Those of us who worked with the man we called “Batz” are
feeling a profound sense of loss after news of his death yesterday at the
much-too-young age of 56 following complications from a stroke.
I first got to know Tom Batzold when I was a sophomore at Syracuse University back in the winter of 1974-75. (Actually, I didn’t meet him in person until I came to Rochester years later. But I felt like I knew him from reading his game stories, advances and features in the Syracuse Post-Standard.)
I was an aspiring newspaper reporter, and I would look for Batz’s by-line every day because his chronicling of SU basketball’s first trip to the Final Four made me a fan of his reporting. He did what good writers do – he made players like “Rocket Man’’ Chris Sease and Jimmy “Bug’’ Williams come to life.
Not long after the Orangemen’s marvelous season, Batz’s by-line disappeared from the Post-Standard. I learned that he had left Syracuse to return home to Rochester to write for Gannett’s afternoon paper, the Times-Union.
I joined the Democrat and Chronicle in January of ’85, and although I was a member of the enemy newspaper, I finally met the man behind the by-line, and we became friends.
Batz and I shared many interests. Each of us had gone to Syracuse, and closely followed the Orange sports programs, particularly basketball and football. We were huge fans of the Yankees (Mickey Mantle, in particular), Wilt Chamberlain and the Beatles. And we loved human-interest and nostalgic sports stories.
In the early 1990s, the staffs of the Times-Union and Democrat and Chronicle merged, and we went from being competitors to colleagues.
Batz was a very creative person. No one was better at coming up with catchy, to-the-point headlines – saying in two words what others needed 10 to articulate. His creativity also was evident in the pages and special sections he helped design. They were fun pages to work on and read. Many of them received national recognition.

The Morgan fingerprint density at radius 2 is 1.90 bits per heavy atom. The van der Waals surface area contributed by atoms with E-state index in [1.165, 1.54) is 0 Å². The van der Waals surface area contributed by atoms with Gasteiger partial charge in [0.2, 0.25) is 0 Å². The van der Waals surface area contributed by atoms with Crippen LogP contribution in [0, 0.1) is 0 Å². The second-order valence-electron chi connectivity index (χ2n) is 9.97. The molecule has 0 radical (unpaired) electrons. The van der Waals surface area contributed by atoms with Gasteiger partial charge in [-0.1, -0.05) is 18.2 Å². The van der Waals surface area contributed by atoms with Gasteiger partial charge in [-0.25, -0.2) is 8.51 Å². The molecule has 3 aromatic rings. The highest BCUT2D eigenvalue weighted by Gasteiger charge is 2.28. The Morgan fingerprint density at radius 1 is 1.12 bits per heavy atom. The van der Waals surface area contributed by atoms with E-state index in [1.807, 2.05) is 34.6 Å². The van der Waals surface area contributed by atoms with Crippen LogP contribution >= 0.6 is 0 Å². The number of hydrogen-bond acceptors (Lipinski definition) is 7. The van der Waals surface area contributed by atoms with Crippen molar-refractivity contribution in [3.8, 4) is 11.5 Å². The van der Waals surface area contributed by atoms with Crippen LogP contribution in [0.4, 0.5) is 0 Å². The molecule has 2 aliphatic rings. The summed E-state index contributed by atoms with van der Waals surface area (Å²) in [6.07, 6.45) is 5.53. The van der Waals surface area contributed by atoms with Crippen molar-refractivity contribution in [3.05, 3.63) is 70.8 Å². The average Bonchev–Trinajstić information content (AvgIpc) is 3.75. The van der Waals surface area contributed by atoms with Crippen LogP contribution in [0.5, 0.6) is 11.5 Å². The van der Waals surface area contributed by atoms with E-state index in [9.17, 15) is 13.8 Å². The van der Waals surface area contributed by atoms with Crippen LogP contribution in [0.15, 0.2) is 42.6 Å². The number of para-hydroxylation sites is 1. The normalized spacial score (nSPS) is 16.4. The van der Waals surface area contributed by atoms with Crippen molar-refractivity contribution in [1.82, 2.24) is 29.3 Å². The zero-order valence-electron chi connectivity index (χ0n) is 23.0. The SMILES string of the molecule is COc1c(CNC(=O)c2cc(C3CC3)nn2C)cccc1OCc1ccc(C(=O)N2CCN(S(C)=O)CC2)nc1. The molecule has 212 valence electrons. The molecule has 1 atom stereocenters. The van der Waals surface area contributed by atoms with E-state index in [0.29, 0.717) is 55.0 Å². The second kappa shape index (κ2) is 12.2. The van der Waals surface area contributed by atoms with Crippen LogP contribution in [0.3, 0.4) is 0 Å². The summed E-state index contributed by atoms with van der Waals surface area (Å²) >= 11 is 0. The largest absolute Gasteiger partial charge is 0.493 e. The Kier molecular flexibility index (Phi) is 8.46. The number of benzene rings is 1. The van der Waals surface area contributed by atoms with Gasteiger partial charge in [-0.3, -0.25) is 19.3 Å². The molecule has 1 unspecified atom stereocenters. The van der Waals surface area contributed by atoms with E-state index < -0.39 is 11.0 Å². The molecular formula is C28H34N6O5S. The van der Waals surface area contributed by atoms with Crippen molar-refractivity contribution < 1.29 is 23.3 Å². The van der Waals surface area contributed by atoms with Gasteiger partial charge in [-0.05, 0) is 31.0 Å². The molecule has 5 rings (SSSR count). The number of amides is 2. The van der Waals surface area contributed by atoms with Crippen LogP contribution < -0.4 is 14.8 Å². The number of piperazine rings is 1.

Because he was from the area and he got out of the office (something too many editors and reporters no longer do), he was able to gauge the pulse of the community. Batz didn’t need surveys or phony focus groups to determine what interested people. By actually living in this community and having a vested interest in it, he developed a good sense of readership desires. And he didn’t just have his finger on the pulse of sports. He also had the finger on the pulse of politics, business and music. Through the years, he suggested numerous story ideas to other sections of the paper.
His formula for successful sports sections included heavy coverage of the Buffalo Bills, SU basketball (and football back in the day when it was good) as well as the local professional teams, colleges and his baby – high school sports.
Batz would tell us that he was blessed to oversee a veteran sports staff, but there were times when we (me, in particular) could make it challenging. On several occasions, we would lock horns over some newspaper issue – an editing change, story play, etc. But the great thing about Batz was that he never took anything personally. Both parties would blow off steam, then all would be forgotten.
A devoted family man, he would allow me to rearrange my schedule from time to time, so I would be able to coach my son’s baseball team or attend my daughter’s soccer matches. He did things like that with all the staffers because he realized what truly was important.
As a middle manager, Batz also was good at being a lightning rod, and protecting us from the foolish, occasionally petty criticisms of the deep thinkers at the top.
It was a sad day two years ago when health issues and the incessant meddling from above forced Batz to leave his dream job.
But he wound up turning lemons into lemonade. He had been a workaholic, devoting ridiculous hours to the newspaper. These past two years gave him an opportunity to lead a more sane existence and form even closer bonds with his family.
This past winter, he coached the modified boys basketball team at West Irondequoit, and the part-time sports memorabilia dealer was as happy as if he had just come across a ’52 Mickey Mantle card in mint condition. The kids loved Coach Batzold, and he loved them.
They were privileged to have known him.
And so was I.
I’m grateful for all the story ideas he fed me through the years and the great play he gave those stories. And I’m grateful for the assignments, particularly the Olympics in Athens and Beijing that he lobbied for me to have.
But most of all I’m grateful for his friendship.
My thoughts and prayers are with his wife, Pam, and their family.